The home of Canadian Confederation is keeping their statue of Sir John A. Macdonald — for now.
After a special meeting announced last week and held yesterday, Charlottetown's city councillors voted unanimously to keep the seated, selfie-ready statue of Canada's first prime minister on display at the entrance of Victoria Row.
At the time the special meeting was announced, Mayor Philip Brown said that “reconsideration of public statues” is part of the anti-racism “healing process:”
“It's good to have these discussions,” he said. “It allows us to re-examine our history.”
Indigenous activist Jenene Wooldridge, whose group L'nuey focuses on the Constitutional rights of Prince Edward Island's Mi'kmaq people, went on record against the necessity of tearing the statue down:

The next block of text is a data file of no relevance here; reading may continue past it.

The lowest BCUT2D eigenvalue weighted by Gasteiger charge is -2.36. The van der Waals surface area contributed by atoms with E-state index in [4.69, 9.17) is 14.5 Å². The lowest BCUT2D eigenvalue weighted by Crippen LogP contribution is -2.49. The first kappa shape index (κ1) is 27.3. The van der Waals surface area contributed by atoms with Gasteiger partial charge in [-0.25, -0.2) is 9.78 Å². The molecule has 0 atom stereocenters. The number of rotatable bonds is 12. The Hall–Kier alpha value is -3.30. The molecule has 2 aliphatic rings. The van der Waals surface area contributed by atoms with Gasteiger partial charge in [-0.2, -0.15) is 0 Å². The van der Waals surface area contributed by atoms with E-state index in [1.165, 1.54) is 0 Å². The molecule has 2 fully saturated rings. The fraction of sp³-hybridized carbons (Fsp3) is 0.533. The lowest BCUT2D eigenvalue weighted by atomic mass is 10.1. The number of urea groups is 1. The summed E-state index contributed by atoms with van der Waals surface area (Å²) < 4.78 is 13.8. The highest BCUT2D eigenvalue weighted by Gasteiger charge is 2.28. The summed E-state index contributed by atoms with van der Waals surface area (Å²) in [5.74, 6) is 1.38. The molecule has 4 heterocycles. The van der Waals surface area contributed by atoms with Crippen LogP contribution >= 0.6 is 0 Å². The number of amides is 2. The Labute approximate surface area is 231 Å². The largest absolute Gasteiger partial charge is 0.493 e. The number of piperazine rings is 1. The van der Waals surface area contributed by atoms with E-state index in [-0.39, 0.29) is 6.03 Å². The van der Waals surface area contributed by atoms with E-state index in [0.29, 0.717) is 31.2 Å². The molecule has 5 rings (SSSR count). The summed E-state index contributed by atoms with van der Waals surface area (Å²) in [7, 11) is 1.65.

“Instead of that empty place on the bench for tourists to take smiling pictures, why don't we have signage that tells his true story? Without truth we don't get to reconciliation.”
The resolution passed by the council states that the “full story” needs to be told, and that Indigenous leaders would be brought in to discuss the fate of the installation.
The statue of Sir John A. was vandalized last week with red paint and cost the city $1,200 to clean. At the time, P.E.I Premier Dennis King said he was, “interested in having a thorough discussion as to how we can best, as Prince Edward Island, represent the history of who we are... and not trying to sugar-coat and pick just parts of it.”
John Alexander Macdonald was born in Scotland in 1815 and held the 1864 Charlottetown Conference to hammer out details of the Confederation of Canada.